The owners of Alexandre Family Farms have received national recognition from a major organization focused on organic trade in the U.S.

Blake and Stephanie Alexandre are the Organic Trade Association’s 2018 Organic Farmer of the Year. They will receive their award at the OTA’s 2018 Leadership Awards Celebration on Sept. 12 in Baltimore.

The Alexanders will receive one of three awards recognizing leadership in the organic sector for their “own unique blend of ingredients and masterful techniques to serve up a style of leadership that is advancing the organic sector,” according to an OTA press release.

To Stephanie Alexandre, the award recognizes her family’s ability to produce a high quality product while recognizing the area’s biodiversity. The grasses and soils at their facilities in Del Norte County stand out as well, she said.

“Hardly anyone can grow grasses the way we grow them in Del Norte County in the cool season on the ocean,” she said, adding that the farm irrigates their pastures from June through September to keep them green and vibrant. “It’s definitely part of a new biodynamic regenerative culture style of dairying or pasturing.”

Blake and Stephanie Alexandre began as dairy farmers in Southern California. They purchased an existing dairy in Del Norte County in 1992, about two hours north of the Alexandre home farm in Ferndale, according to Alexandre Family Farm’s website.

The Alexandres set out on the organic pathway in the late 1990s. At the time Clover Stornetta Farms had been looking for organic dairy sources, Stephanie Alexandre said, which prompted her and Blake Alexandre to consider going organic themselves. She said she and her husband knew competition in the dairy industry was growing and they wanted their kids to come home to a viable future when they finished college.

“For us, we knew this area would be very conducive for an organic dairy,” Stephanie Alexandre said. “Our children are fifth-generation grass-based dairy farmers, so it’s something we have deep in our roots, the way we graze, and it’s definitely something in the organic dairy rules.”

Currently, about 750 cows roam the Alexandres’ pastures at their dairy in Smith River, Stephanie Alexandre said. Roughly 1,500 cows graze on thousands of acres at their home place on the southern side of the Smith River. They also have 900 cows in Ferndale and 350 cows at a grass-milk only dairy in Eureka.

According to Blake Alexandre, the key to the quality of his family’s products, which also include a line of pasture-raised eggs spearheaded by his children, is the soil.

“Everything we do is in regards to the soil and the soil health, which is the life of the soil,” he said. “It’s really the biology, microorganisms, which makes all the nutrients available for plants and cattle and people. That’s what we mean when we talk about soil health and having an awareness of that from an organic perspective is what’s certainly changed our direction in terms of how we manage our acres, our land, and that’s different than they teach you in large-scale conventional agriculture settings.”

The Alexandres have also bred their cows to produce A2/A2 protein-rich milk. According to Stephanie Alexandre, A2/A2 is the beta-casein protein found in goat, sheep and human breast milk. Cow’s milk typically contains A1 beta-casein protein, which can often cause bloating, inflammation, congestion and stomach aches people, Stephanie Alexandre said.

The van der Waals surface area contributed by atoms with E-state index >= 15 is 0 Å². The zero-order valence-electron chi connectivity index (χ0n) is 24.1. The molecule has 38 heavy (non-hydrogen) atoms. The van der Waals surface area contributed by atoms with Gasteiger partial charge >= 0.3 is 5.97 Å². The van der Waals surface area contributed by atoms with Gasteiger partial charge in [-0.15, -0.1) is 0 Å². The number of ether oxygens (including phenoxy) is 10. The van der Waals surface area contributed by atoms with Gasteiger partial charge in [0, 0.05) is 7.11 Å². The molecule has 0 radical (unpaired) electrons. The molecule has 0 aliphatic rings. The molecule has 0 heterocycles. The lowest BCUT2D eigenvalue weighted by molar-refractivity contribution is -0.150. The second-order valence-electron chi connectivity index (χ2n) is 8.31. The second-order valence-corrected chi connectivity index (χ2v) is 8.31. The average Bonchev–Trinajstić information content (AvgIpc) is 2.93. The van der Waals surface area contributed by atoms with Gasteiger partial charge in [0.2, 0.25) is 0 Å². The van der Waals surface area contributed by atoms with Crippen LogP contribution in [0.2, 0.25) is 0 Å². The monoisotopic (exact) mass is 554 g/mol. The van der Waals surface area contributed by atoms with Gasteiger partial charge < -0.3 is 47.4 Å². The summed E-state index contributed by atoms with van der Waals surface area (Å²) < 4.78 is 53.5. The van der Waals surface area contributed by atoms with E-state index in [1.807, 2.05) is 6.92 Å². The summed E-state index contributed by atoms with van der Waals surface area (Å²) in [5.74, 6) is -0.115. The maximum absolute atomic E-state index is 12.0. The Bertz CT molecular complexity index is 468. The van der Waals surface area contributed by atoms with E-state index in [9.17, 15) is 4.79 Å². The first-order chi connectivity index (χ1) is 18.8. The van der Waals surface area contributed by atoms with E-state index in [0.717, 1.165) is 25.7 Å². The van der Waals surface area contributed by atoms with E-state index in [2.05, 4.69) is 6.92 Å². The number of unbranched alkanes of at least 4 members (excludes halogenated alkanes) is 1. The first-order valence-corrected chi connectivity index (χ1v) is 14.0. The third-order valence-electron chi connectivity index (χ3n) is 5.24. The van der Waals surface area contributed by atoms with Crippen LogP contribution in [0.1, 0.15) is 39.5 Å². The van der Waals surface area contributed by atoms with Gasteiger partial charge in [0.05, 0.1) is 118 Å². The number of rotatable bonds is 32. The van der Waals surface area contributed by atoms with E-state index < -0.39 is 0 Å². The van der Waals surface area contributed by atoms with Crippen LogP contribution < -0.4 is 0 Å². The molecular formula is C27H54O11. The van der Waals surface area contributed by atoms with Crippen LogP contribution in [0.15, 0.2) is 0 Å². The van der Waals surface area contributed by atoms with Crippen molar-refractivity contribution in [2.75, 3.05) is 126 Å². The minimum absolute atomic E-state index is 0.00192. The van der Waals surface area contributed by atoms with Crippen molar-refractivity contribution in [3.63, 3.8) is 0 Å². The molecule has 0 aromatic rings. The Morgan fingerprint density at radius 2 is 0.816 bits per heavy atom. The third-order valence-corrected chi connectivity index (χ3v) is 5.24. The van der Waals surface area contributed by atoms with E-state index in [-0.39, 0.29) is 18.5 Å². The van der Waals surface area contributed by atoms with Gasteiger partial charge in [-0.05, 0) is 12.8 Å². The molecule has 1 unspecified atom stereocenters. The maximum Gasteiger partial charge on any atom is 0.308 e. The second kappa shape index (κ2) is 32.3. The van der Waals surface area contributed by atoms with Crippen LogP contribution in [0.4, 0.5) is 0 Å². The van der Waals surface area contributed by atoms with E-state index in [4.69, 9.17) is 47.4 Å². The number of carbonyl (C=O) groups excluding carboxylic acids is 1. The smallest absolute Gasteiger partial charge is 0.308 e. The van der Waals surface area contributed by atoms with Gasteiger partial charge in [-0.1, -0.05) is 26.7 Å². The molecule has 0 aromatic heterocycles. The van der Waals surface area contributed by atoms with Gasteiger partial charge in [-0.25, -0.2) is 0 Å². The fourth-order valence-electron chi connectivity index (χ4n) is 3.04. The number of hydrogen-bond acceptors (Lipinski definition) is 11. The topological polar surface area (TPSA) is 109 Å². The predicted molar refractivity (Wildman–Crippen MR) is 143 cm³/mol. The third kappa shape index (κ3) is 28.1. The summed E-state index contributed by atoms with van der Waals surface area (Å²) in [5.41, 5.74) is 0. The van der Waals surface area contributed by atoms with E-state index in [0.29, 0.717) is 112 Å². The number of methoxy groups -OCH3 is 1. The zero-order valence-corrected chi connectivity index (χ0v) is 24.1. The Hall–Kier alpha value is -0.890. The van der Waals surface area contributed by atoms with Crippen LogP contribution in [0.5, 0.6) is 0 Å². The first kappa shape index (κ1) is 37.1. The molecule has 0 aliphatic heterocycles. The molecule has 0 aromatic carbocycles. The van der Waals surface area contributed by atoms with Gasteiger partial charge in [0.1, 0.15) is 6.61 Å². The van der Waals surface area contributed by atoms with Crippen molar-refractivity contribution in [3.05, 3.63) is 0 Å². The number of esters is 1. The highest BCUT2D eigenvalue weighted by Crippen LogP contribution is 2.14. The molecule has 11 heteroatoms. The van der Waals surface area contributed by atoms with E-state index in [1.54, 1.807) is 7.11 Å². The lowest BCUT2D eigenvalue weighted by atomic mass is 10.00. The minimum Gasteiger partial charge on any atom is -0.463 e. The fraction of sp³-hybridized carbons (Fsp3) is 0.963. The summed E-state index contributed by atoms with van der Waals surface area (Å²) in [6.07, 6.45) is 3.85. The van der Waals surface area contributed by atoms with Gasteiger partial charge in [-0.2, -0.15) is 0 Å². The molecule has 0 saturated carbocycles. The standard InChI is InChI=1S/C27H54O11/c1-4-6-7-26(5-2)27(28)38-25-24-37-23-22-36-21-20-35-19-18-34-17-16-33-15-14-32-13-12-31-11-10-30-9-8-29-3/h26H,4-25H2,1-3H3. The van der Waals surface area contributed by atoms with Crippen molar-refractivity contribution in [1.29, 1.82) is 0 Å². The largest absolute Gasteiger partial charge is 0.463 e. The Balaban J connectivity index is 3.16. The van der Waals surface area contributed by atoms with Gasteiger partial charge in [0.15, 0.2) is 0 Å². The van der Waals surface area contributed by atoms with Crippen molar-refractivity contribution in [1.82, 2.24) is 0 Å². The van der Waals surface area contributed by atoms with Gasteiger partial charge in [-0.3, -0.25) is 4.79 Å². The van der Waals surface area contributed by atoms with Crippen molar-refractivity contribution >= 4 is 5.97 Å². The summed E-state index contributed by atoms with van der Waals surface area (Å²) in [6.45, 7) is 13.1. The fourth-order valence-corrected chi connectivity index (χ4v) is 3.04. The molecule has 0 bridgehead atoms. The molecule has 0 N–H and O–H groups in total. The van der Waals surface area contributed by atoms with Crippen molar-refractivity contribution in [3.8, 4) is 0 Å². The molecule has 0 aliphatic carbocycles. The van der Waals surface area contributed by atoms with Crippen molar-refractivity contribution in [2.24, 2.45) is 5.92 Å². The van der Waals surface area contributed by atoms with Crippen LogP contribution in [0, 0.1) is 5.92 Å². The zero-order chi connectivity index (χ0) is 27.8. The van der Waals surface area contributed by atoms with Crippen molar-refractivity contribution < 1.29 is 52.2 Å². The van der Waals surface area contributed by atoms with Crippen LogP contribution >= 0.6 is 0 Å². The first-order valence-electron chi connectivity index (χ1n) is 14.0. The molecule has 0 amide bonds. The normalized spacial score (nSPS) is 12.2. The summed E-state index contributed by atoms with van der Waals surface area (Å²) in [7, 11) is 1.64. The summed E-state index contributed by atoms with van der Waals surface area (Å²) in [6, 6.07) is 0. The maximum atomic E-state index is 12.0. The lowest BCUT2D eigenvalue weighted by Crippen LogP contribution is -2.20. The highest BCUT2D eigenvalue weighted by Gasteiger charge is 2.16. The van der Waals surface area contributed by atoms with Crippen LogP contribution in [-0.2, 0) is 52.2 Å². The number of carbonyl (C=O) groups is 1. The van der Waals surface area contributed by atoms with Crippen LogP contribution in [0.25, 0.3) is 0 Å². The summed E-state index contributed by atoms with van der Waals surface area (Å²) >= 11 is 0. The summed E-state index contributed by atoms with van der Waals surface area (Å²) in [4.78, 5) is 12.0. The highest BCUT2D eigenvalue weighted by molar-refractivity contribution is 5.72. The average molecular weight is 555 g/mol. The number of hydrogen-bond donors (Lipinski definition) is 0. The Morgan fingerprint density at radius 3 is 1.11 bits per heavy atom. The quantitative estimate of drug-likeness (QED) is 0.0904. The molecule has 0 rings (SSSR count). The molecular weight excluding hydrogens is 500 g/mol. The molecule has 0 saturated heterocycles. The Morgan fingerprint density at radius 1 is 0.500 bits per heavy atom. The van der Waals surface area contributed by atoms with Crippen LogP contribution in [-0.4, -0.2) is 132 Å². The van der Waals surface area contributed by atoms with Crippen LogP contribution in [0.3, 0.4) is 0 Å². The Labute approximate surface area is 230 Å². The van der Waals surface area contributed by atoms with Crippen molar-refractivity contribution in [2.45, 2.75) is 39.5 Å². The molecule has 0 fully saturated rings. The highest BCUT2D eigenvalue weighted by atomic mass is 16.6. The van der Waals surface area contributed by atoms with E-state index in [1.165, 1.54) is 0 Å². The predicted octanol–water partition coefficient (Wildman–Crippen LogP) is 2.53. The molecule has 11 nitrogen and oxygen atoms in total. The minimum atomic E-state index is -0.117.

The Alexandres send out hair samples from their cows to a lab to get the DNA results to find out if their cows carry the A2/A2 gene, according to Stephanie Alexandre. She said she and her husband started this process 15 years ago and only select bulls with A2/A2 genes.

“Now our farm is 100 percent A2,” Stephanie Alexandre said. “And we’re getting customers who can’t do dairy that can drink our dairy.”

For years the Alexandres have provided raw milk to Humboldt Creamery and Rumiano Cheese Company. In 2017, the Alexandres branched out, launching a line of bottled whole milk that focuses on 6 percent butterfat rather than the typical 3.5 percent butterfat, Stephanie Alexandre said. Their new line also includes flavored whole milks in vanilla, chocolate, caramel and turmeric ginger.

The Alexandres’ new line of whole milk launched in Seattle in September 2017. They began selling their whole milk in the San Francisco area in December and in March their milks were introduced to markets in Southern California, Stephanie Alexandre said.

Stephanie Alexandre said she and her family are still in the process of introducing their line of whole milks to stores, but the bulk of their product will continue to go to Humboldt Creamery and Rumiano Cheese Company.

Blake Alexandre said being named OTA’s Organic Farmer of the Year is a recognition for his family’s innovation and willingness to do things a bit differently.

Stephanie Alexandre said she hopes the award sets her family’s farm apart from others in the country. She noted that in addition to their cattle, 240 elk graze on their pastures, bald eagles nest in their trees and there are frogs “like you’ve never seen them before.”

“There’s just all this life flourishing and, by the way, we’re dairy farmers,” she said, adding that the Alexandres are thankful for the recognition. “There’s so much I can say about what’s special about our place before I can even talk about our favorite animal, the cow.”

Reach Jessica Cejnar at jcejnar@triplicate.com .

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